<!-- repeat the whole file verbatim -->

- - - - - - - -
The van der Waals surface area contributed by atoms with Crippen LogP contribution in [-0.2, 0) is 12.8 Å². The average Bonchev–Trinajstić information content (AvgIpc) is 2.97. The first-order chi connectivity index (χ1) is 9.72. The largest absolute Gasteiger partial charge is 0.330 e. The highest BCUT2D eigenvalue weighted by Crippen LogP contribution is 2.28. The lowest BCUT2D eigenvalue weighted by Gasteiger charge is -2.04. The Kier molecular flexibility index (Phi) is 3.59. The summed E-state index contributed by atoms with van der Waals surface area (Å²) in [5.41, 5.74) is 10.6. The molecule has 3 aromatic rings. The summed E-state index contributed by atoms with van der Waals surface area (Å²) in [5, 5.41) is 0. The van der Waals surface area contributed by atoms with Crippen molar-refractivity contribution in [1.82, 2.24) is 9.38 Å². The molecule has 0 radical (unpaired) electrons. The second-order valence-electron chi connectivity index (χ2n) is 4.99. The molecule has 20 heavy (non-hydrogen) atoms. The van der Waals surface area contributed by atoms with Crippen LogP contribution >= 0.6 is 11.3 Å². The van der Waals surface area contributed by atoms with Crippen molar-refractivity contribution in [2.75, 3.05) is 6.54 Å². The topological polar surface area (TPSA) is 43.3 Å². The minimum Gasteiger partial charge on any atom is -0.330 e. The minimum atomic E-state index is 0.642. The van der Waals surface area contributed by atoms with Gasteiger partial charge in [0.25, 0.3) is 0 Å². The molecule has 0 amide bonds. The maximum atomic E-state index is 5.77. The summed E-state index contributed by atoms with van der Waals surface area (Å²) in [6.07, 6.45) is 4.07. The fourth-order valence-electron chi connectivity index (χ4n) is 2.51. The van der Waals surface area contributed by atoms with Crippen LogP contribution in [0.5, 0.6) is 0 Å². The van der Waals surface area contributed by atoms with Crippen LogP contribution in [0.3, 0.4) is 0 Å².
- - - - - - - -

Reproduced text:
The van der Waals surface area contributed by atoms with Crippen LogP contribution in [-0.2, 0) is 12.8 Å². The average Bonchev–Trinajstić information content (AvgIpc) is 2.97. The first-order chi connectivity index (χ1) is 9.72. The largest absolute Gasteiger partial charge is 0.330 e. The highest BCUT2D eigenvalue weighted by Crippen LogP contribution is 2.28. The lowest BCUT2D eigenvalue weighted by Gasteiger charge is -2.04. The Kier molecular flexibility index (Phi) is 3.59. The summed E-state index contributed by atoms with van der Waals surface area (Å²) in [5.41, 5.74) is 10.6. The molecule has 3 aromatic rings. The summed E-state index contributed by atoms with van der Waals surface area (Å²) in [5, 5.41) is 0. The van der Waals surface area contributed by atoms with Crippen molar-refractivity contribution in [1.82, 2.24) is 9.38 Å². The molecule has 0 radical (unpaired) electrons. The second-order valence-electron chi connectivity index (χ2n) is 4.99. The molecule has 20 heavy (non-hydrogen) atoms. The van der Waals surface area contributed by atoms with Crippen LogP contribution >= 0.6 is 11.3 Å². The van der Waals surface area contributed by atoms with Crippen molar-refractivity contribution in [2.75, 3.05) is 6.54 Å². The topological polar surface area (TPSA) is 43.3 Å². The minimum Gasteiger partial charge on any atom is -0.330 e. The minimum atomic E-state index is 0.642. The van der Waals surface area contributed by atoms with Gasteiger partial charge in [0.25, 0.3) is 0 Å². The molecule has 0 amide bonds. The maximum atomic E-state index is 5.77. The summed E-state index contributed by atoms with van der Waals surface area (Å²) in [6.07, 6.45) is 4.07. The fourth-order valence-electron chi connectivity index (χ4n) is 2.51. The van der Waals surface area contributed by atoms with Crippen LogP contribution in [0.5, 0.6) is 0 Å². The van der Waals surface area contributed by atoms with Crippen LogP contribution in [0.3, 0.4) is 0 Å².